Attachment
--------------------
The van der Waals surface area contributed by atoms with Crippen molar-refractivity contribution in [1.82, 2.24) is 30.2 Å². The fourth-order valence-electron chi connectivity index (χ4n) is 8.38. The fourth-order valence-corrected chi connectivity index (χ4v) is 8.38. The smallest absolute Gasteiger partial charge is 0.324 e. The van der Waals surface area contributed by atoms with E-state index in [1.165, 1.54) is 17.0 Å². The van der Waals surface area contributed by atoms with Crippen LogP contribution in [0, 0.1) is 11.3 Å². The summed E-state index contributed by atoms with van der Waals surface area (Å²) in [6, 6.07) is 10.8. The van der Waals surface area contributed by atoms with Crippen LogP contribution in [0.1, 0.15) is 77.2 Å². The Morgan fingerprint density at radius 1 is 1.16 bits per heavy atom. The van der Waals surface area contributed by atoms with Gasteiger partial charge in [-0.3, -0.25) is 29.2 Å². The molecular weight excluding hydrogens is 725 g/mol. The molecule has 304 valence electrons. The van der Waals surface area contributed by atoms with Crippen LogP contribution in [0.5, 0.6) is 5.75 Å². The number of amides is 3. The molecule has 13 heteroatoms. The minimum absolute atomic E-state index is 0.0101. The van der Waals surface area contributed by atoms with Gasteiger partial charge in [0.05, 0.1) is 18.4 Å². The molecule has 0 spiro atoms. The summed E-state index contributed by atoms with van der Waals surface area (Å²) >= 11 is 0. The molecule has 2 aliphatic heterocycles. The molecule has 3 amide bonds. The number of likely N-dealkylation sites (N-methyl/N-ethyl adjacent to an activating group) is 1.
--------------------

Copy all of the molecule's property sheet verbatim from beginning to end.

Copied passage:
The van der Waals surface area contributed by atoms with Crippen molar-refractivity contribution in [1.82, 2.24) is 30.2 Å². The fourth-order valence-electron chi connectivity index (χ4n) is 8.38. The fourth-order valence-corrected chi connectivity index (χ4v) is 8.38. The smallest absolute Gasteiger partial charge is 0.324 e. The van der Waals surface area contributed by atoms with E-state index in [1.165, 1.54) is 17.0 Å². The van der Waals surface area contributed by atoms with Crippen LogP contribution in [0, 0.1) is 11.3 Å². The summed E-state index contributed by atoms with van der Waals surface area (Å²) in [6, 6.07) is 10.8. The van der Waals surface area contributed by atoms with Crippen LogP contribution in [0.1, 0.15) is 77.2 Å². The Morgan fingerprint density at radius 1 is 1.16 bits per heavy atom. The van der Waals surface area contributed by atoms with Gasteiger partial charge in [-0.3, -0.25) is 29.2 Å². The molecular weight excluding hydrogens is 725 g/mol. The molecule has 304 valence electrons. The van der Waals surface area contributed by atoms with Crippen LogP contribution in [0.5, 0.6) is 5.75 Å². The number of amides is 3. The molecule has 13 heteroatoms. The minimum absolute atomic E-state index is 0.0101. The van der Waals surface area contributed by atoms with Gasteiger partial charge in [0.05, 0.1) is 18.4 Å². The molecule has 0 spiro atoms. The summed E-state index contributed by atoms with van der Waals surface area (Å²) >= 11 is 0. The molecule has 2 aliphatic heterocycles. The molecule has 3 amide bonds. The number of likely N-dealkylation sites (N-methyl/N-ethyl adjacent to an activating group) is 1.